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Sunday, October 04, 2015

Low and Slow

From the Dutch Oven Dept.: With the onslaught of colder weather, we should be preparing those slow-cooked meals of second cuts of meat, which warm the house (or at least the kitchen) en route to warming your viscera. Here’s a piece I wrote on that topic five years ago.


THROW A COUPLE OF STEAKS on the fire and you satisfy a primal gustatory urge. In the snobby suburbs where I grew up, those steaks was a sirloin or, better still, its augmented sibling, the porterhouse. And ordering filet mignon in a restaurant was the height of refinement.

Photo by B. A. Nilsson
My parents had fled their working-class families, where costly steaks were a rarely tasted luxury. Conspicuous consumption is a mark of the middle-class arriviste, and there’s no better forum for showing off than the backyard grill. Which kept my childhood diet relatively pot roast-free.

But the brisket and flank and chuck are significantly less expensive than the shell and tenderloin cuts, and the longer cooking time and creative techniques required give those cuts more fascinating flavors. While saving money is one of the imperatives of the new economy, enjoying even tastier meals is the luxurious byproduct. And that’s where braising comes in.

It seems to have become one of the least-used cooking techniques. Its premise is simple:  cook a tough cut of meat with a small amount of aromatic liquid in a sealed container until the tough collagen gelatinizes, rendering the meat tender.

The best-known braised dishes are osso buco (traditionally veal, but more deliciously lamb), beef short ribs and Mom’s old standby, pot roast. Other types of meat, including pork and chicken, respond well to the technique, as do any number of vegetables. Braised cabbage, for example, imparts a nice texture to the rugged leaf.

What about jugged hare? you ask. Much the same preparation, it’s true, but this style of game cookery typically also includes the animal’s blood. And so we move on.

Add too much liquid and you’re making a stew. Use no liquid and you’re either roasting or burning the item. Much of the process is unattended, but you have to plan ahead. You want your meat to marinate for at least a day, and the cooking time will be reckoned in hours.

Braise, in French, describes a bed of coals, and those coals were distributed on any and all sides of a specially formed pot called a brasière, a heritage of hearth-cooking. You’re probably not going to be strewing coals across the top of your kettle, but you still want a tight, concave closure, such as is provided by a Dutch oven. Cast iron and copper are the best braising pot materials.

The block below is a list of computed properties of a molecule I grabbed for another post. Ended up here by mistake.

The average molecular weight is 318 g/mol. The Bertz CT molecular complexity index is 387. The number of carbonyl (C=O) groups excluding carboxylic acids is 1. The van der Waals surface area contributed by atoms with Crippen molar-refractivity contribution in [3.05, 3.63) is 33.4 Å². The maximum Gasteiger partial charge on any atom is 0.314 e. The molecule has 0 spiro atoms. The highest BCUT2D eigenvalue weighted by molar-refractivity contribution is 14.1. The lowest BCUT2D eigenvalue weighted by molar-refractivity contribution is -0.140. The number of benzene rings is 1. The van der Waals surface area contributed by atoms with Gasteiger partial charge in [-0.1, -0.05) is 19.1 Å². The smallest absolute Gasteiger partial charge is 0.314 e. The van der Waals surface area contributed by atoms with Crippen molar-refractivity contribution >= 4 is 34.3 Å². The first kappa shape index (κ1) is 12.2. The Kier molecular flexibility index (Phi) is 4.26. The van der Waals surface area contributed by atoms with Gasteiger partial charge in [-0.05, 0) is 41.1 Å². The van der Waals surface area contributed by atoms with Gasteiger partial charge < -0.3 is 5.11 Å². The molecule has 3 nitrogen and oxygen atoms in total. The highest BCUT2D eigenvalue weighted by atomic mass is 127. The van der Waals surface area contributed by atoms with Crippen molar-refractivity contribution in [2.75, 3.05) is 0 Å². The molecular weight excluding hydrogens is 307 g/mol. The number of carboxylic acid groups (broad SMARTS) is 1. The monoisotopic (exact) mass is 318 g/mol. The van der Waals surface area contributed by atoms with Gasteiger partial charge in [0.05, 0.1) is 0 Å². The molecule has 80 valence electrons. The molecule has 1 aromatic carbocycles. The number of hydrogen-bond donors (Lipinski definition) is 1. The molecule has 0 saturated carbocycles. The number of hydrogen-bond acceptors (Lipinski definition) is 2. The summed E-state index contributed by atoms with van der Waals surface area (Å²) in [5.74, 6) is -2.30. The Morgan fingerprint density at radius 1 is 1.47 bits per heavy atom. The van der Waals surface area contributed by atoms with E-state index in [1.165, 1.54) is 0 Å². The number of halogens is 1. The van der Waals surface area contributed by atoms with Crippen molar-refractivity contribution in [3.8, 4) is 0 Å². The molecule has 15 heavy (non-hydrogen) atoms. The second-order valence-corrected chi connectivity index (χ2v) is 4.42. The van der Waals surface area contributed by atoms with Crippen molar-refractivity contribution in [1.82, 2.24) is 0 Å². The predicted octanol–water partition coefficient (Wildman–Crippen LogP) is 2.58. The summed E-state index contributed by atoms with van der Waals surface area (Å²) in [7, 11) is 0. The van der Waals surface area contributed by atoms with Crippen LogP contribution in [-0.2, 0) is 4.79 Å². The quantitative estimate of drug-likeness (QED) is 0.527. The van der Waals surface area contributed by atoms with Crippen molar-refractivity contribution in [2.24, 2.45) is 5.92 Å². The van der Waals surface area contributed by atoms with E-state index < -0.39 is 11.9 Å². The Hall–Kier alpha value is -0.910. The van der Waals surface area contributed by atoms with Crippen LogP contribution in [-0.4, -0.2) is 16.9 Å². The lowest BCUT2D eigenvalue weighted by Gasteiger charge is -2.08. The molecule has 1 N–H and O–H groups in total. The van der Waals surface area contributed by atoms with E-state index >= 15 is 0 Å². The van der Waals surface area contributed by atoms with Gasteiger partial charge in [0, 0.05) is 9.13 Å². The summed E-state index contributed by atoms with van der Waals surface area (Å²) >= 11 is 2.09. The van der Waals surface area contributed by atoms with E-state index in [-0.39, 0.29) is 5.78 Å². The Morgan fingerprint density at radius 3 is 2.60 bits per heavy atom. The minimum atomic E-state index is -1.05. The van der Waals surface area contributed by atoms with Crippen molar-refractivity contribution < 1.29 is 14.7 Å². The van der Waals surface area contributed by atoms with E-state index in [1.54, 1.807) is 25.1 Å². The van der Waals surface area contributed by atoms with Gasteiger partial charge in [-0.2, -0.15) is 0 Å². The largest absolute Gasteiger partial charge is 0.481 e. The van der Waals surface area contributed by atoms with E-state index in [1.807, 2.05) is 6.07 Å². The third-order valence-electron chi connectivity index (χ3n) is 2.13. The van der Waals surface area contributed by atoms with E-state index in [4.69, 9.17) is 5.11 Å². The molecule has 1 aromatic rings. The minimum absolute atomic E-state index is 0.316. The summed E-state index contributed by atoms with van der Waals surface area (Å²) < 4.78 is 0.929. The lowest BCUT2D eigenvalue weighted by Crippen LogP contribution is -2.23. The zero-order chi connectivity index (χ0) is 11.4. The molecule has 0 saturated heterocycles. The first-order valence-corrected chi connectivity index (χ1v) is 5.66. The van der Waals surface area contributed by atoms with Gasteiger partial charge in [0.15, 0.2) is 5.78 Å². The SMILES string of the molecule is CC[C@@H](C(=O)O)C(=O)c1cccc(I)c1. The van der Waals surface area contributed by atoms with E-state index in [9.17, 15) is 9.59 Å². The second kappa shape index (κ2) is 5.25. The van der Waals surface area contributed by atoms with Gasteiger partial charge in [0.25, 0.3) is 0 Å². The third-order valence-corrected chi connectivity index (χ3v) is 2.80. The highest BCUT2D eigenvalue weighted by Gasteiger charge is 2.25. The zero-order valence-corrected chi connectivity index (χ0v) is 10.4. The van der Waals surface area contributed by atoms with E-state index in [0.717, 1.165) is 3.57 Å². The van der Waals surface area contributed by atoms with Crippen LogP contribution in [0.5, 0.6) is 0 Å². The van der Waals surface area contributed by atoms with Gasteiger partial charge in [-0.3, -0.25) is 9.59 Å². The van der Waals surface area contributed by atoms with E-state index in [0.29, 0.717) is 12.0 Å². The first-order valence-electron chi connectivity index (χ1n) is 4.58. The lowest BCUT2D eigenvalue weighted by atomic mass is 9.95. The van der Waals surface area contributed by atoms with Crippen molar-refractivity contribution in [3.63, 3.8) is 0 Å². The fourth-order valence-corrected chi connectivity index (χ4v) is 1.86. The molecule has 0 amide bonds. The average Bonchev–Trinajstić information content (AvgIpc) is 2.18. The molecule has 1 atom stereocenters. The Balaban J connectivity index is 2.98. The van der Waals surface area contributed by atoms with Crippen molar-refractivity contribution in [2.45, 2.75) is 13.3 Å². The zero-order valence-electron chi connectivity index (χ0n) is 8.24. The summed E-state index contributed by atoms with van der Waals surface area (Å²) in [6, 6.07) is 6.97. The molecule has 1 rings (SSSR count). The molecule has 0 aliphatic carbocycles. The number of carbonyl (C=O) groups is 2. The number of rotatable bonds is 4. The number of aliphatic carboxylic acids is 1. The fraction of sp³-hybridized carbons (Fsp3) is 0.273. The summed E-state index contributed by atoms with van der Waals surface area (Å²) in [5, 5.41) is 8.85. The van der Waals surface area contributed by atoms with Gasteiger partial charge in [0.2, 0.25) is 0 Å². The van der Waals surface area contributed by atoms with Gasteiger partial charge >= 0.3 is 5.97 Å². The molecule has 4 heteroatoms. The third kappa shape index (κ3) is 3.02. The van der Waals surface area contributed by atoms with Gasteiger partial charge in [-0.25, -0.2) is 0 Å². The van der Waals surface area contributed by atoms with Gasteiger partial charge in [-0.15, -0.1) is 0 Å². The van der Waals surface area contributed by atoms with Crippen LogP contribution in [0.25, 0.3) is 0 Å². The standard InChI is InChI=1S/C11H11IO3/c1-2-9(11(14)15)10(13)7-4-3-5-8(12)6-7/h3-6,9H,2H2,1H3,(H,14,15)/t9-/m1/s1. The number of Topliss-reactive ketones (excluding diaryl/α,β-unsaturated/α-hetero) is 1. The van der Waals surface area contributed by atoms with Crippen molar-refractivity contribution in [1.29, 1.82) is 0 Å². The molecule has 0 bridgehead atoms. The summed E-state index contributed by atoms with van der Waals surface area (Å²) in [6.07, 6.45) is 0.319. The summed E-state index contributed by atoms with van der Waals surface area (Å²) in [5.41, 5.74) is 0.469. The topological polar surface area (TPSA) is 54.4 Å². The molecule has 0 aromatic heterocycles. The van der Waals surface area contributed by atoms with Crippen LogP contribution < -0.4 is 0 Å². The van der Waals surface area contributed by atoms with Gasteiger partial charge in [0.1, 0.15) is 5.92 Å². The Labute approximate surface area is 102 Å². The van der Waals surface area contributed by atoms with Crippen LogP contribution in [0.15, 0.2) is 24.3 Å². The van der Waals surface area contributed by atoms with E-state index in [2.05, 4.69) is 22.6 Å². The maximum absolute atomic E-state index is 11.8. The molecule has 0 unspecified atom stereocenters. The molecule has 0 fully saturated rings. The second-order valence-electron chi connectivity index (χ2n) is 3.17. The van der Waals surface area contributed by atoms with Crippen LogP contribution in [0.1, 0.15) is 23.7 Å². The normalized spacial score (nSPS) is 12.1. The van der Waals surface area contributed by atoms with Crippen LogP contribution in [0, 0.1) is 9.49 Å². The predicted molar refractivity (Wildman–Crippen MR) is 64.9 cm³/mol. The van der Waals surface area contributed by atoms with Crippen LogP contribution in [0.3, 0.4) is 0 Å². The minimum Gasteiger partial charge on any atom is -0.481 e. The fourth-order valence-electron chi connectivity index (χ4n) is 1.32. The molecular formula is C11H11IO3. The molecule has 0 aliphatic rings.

Chuck and shoulder are the favored meat cuts, particularly when dealing with beef and lamb. Beef round is not recommended because of its coarseness.

For much of the following, I’m indebted to Madeleine Kamman’s superb volume The (New) Making of a Cook, as comprehensive a guide to both recipes and science as you’ll find. “When a piece of meat is seared and acquires a brown crust,” she writes, “its natural juices travel toward the center of the piece and concentrate there. After the meat is put to braise in the oven, the pressure and the heat around the piece become increasingly intense, causing the collagen to gelatinize.”

As the meat tenderizes, it also seems dry, but eventually “the pressure of the steam ... bears down on the meat fibers and slowly pries them open; the meat juices now make their way from the center of the piece to the outside, break through the seared surface, and mix with the cooking stock.”

She recommends a red wine marinade that itself requires cooking. Brown a mixture of sliced shallots, onion, celery, carrots and parsley stems; add a bottle of dry red wine and simmer for 20 minutes. Cool the mixture before adding the meat, then let it sit in the fridge for a day or more, turning every 12 hours.

Dry the meat, then sear it on all sides in a cast iron skillet on the stovetop. Sauté a fonds de braise, which comprises thick chunks of onion, carrots, garlic and shallots. This forms the bottom layer of your braise assembly, so you can do it right in the Dutch oven. Strain the marinade and add the purple veggies to the fonds de braise. Place the meat on top of this.

Kamman recommends reducing the marinade liquid by at least half, although I had very little left when I used this recipe recently. In any event, the liquid should be reheated and sent through a fine strainer, then added to the braising pot. Add some good stock – veal or chicken or, if you must, something from a can or concentrate – to bring the liquid level halfway up the meat height.

If your pot lacks a close-fitting lid, make one out of tinfoil and put the lid on top of that. Set it in an oven preheated to 325 degrees and cook for at least 1½ to 2 hours, probably more, turning the meat several times. It’s done when an inserted skewer meets no resistance.

Strain the cooking liquid and reduce it to make a sauce. Or thicken it with a roux, which is a mixture of equal quantities of butter and flour, one to two tablespoons of each per cup of liquid to be thickened, cooked on the stovetop until lightly browned, to which you add the still-hot braising liquid, whisking until it’s a uniform consistency.

A lot of work? You bet. But the payoff is a meal more exotic and flavorful than a costly steak, and one which inspire your guests to hail you as a culinary genius. At least, that’s why I do it.

Metroland Magazine, 11 November 2010

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